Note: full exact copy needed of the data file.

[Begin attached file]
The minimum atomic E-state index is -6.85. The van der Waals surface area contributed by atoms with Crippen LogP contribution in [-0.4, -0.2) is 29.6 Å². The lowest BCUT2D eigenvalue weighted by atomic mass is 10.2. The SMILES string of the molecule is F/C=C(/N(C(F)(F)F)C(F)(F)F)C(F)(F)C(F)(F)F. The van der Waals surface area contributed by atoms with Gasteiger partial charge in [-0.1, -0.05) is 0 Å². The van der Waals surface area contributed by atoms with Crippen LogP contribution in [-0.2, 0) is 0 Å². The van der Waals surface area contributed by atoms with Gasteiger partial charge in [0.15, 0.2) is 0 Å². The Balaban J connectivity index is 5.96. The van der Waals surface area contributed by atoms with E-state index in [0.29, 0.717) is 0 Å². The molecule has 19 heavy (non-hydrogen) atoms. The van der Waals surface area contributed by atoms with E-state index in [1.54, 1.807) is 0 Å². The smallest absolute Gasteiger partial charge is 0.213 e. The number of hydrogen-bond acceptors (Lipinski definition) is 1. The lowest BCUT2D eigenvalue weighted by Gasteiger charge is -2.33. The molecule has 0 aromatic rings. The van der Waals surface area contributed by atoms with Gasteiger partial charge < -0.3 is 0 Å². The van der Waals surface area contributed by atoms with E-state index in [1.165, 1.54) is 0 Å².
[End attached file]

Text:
The minimum atomic E-state index is -6.85. The van der Waals surface area contributed by atoms with Crippen LogP contribution in [-0.4, -0.2) is 29.6 Å². The lowest BCUT2D eigenvalue weighted by atomic mass is 10.2. The SMILES string of the molecule is F/C=C(/N(C(F)(F)F)C(F)(F)F)C(F)(F)C(F)(F)F. The van der Waals surface area contributed by atoms with Gasteiger partial charge in [-0.1, -0.05) is 0 Å². The van der Waals surface area contributed by atoms with Crippen LogP contribution in [-0.2, 0) is 0 Å². The van der Waals surface area contributed by atoms with Gasteiger partial charge in [0.15, 0.2) is 0 Å². The Balaban J connectivity index is 5.96. The van der Waals surface area contributed by atoms with E-state index in [0.29, 0.717) is 0 Å². The molecule has 19 heavy (non-hydrogen) atoms. The van der Waals surface area contributed by atoms with E-state index in [1.54, 1.807) is 0 Å². The smallest absolute Gasteiger partial charge is 0.213 e. The number of hydrogen-bond acceptors (Lipinski definition) is 1. The lowest BCUT2D eigenvalue weighted by Gasteiger charge is -2.33. The molecule has 0 aromatic rings. The van der Waals surface area contributed by atoms with Gasteiger partial charge < -0.3 is 0 Å². The van der Waals surface area contributed by atoms with E-state index in [1.165, 1.54) is 0 Å².